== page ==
209 pages, 40 colour photos & 13 b/w illustrations, 6 tables
This survey of one the longest insect conservation campaigns in Australia deals with recovery of one of the most iconic endemic butterflies, the Richmond birdwing, threatened by clearance and fragmentation of subtropical rainforest in eastern Australia and the spread of an alien larval food-plant. Its conservation has involved many aspects of community involvement, developed over more than 20 years, and focused on habitat restoration and weed eradication, in conjunction with conservation of remaining forest fragments.
Conservation of the Richmond Birdwing Butterfly in Australia has involved the entire historical range of the butterfly, addressed threats and emphasised landscape connectivity, and has enhanced recovery through extensive plantings of native food plants. Interest has been maintained through extensive publicity, community education and media activity, and the programme has provided many lessons for advancing insect conservation practice in the region.
1. Birdwing butterflies and their conservation needs
1.2. The birdwing butterflies
1.3. Birdwing relationships and distribution
1.4. Australian birdwings and their identities
1.5. Conservation concerns
1.6. Conservation of Australian birdwings
2. The Richmond birdwing butterfly
2.1. The Richmond birdwing: distribution and decline
2.3. Times of appearance, dispersal, population changes and migration of adults
2.4. Life history, recognition of early stages, natural enemies
2.5. Introduction to concerns and detection of threats
2.6. History of the Richmond birdwing conservation project
3. The food plants of the Richmond birdwing
3.1. Introduction: historical and biological background
3.2. Taxonomy and ecology of the food plant vines
3.3. Biology of the vines: pollinators, seed and capsule development
3.4. Identities of the subtropical Aristolochia and Pararistolochia vines
3.5. The ‘stepping stone’ hypothesis
3.6. Recording the distribution of Pararistolochia praevenosa and P. laheyana
3.7. Distinguishing the ‘look-alike’ vines from Pararistolochia spp.
3.8. Food plants: central importance in conservation planning
3.9. Propagation and cultivation of the food plants
4. The natural habitats and resources for the Richmond birdwing
4.1. Introduction: ecosystems supporting the Richmond birdwing and its food plants
4.2. The bioregions and limited distribution of vines
4.3. Subtropical plant communities associated with P. praevenosa in New South Wales and Queensland
4.4. Possible impacts from climate change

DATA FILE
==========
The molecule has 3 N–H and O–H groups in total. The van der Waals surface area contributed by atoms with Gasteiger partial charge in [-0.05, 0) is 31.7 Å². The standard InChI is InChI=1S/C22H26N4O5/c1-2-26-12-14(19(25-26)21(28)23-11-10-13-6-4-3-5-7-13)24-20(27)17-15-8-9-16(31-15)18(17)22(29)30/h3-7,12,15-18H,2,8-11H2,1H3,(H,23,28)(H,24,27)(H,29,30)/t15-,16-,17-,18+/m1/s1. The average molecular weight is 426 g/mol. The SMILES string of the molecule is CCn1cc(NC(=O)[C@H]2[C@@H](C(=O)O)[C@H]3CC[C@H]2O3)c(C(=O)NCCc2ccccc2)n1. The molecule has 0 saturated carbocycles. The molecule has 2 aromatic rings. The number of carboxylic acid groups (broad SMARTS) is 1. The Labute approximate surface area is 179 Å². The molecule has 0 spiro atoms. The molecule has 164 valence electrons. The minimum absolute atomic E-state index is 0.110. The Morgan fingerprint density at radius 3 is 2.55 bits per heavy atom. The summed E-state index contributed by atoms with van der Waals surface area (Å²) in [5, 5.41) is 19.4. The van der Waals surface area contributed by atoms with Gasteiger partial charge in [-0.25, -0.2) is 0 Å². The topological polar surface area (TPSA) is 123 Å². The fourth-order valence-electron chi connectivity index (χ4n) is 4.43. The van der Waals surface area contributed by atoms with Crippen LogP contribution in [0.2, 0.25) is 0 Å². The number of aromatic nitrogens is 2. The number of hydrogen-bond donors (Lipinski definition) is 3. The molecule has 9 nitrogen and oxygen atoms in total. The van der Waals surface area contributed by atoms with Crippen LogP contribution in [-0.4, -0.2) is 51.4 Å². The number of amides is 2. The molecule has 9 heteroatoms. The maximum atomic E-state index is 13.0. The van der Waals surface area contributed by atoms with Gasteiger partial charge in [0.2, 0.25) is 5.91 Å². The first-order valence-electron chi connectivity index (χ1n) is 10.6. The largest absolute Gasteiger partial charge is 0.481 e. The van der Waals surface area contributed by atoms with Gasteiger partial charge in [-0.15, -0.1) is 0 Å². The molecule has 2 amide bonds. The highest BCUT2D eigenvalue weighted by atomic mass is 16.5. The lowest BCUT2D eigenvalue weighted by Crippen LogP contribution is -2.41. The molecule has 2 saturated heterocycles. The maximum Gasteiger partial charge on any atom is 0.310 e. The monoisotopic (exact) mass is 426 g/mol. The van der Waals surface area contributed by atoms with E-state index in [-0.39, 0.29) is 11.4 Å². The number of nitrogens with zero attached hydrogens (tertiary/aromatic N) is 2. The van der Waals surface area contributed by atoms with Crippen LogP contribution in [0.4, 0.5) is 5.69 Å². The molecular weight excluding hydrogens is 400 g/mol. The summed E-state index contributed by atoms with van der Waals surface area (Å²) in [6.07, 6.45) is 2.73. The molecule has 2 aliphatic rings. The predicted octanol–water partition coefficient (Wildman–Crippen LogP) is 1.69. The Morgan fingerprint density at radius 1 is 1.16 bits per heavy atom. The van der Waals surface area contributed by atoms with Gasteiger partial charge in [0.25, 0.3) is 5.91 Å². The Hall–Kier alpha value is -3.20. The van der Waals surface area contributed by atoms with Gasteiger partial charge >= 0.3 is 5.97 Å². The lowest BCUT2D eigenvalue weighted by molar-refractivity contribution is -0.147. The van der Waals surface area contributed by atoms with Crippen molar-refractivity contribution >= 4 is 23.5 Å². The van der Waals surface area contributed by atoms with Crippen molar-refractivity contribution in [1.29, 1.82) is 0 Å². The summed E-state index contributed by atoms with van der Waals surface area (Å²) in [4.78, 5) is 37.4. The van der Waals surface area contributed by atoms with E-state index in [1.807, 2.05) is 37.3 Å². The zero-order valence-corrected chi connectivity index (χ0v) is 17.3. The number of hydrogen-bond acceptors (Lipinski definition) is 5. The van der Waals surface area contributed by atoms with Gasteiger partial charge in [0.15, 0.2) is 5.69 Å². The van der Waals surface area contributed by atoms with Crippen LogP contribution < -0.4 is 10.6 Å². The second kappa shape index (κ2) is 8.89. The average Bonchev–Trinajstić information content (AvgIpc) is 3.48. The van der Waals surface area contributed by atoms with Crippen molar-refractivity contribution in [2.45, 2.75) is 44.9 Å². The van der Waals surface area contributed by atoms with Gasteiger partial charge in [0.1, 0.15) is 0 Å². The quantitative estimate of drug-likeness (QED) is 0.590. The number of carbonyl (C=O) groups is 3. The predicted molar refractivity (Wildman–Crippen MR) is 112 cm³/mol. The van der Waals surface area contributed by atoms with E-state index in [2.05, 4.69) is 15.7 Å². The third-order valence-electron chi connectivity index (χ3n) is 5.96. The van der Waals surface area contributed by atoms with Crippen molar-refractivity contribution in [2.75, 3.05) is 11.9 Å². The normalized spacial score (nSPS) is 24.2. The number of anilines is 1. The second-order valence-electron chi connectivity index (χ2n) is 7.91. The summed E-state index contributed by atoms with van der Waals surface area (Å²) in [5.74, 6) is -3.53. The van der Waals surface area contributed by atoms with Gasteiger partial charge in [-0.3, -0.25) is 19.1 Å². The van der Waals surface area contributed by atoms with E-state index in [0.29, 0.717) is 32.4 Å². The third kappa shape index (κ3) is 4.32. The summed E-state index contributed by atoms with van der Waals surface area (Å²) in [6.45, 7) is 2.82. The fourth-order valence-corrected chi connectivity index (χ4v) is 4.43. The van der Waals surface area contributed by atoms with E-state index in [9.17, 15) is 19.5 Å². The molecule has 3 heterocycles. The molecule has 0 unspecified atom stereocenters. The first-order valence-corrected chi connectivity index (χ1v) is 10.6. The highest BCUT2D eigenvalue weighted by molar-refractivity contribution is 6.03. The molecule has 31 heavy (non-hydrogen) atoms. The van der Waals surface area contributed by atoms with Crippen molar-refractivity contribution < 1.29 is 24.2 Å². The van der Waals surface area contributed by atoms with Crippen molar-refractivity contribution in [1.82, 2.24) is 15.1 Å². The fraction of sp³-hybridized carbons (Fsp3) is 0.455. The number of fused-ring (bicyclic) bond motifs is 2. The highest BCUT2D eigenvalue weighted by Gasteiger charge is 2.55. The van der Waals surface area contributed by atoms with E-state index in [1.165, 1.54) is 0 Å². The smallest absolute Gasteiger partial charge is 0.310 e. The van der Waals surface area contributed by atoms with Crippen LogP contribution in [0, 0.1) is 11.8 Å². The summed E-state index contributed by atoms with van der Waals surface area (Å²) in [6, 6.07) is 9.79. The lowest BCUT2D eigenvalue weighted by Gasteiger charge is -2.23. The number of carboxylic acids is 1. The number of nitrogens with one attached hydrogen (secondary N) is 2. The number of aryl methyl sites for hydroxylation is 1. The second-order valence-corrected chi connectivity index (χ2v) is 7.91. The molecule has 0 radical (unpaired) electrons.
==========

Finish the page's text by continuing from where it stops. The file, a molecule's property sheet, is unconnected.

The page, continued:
4.5. Locating habitats with the birdwing food plants and protecting their tenure – what is now needed?
4.6. Needs for remnant habitat conservation
4.7. Restoring bushland habitats on private and public land
4.8. Cultivation and distribution of the birdwing butterfly food plants: a core recovery activity
4.9. Other Aristolochia species as possible food plants for the Richmond birdwing
5. Conservation needs and early concerns
5.1. Summarizing the scenario: an initial perspective
5.3. The Draft Recovery Plan (1996)
6. Foundation of the programme: engaging the community
6.2. Education programmes: school involvement and publicity
6.3. The birdwing propagation house
6.4. Increasing awareness
6.5. The Environmental Caretaker Network for the Richmond Birdwing Butterfly (1999-2000).
6.6. Overseas collaboration
6.7. The roles of Government Agencies and local Community Groups
6.8. Development of wider community and agency interests
7. Expanding the Programme. The development of community networks: their achievements and roles in conservation and recovery
7.1. The Richmond Birdwing Networks
7.2. The Richmond Birdwing Conservation Network
8. Habitat restoration and outcomes
8.1. Planning habitat restoration
8.2. Reducing the detrimental attraction of Dutchman’s Pipe vine
8.3. Priority sites
8.4. Outcomes of flagship sites and corridors
8.5. Monitoring and recording
8.6. Internet website
8.7. Addressing inbreeding depression and ex situ conservation
9. Revising the Draft Recovery Plan
9.2. Reviewing what has been accomplished
9.3. Research needed
9.4. Planning for the future
10. Broadening perspective
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Dr Don Sands, who has spent a lifetime understanding insects and developing solutions to major insect problems, both economic and in their conservation, was awarded a Medal of the Order of Australia in the General Division in 2001. He received his award for 'service to the horticultural industry in Australia and the Pacific Region through the development of biological pest control solutions, and to entomology, particularly through conservation projects.'
Prof. Tim New, former Editor in Chief of the Journal of Insect Conservation (2003-2009); he is the author/editor of more than 30 book titles published by CSIRO (7), OUP (8); CUP (3); Brill (2), CABI (1), NSW University Press, and 6 books with Springer: Insect Conservation, An Australian Perspective, Series Entomologica, Beetle Conservation, Insect Conservation and Islands, Butterfly Conservation in South-Eastern Australia: Progress and Prospects, In Considerable Variety: Introducing the Diversity of Australia's Insects, and Insect Conservation: Past, Present and Prospects.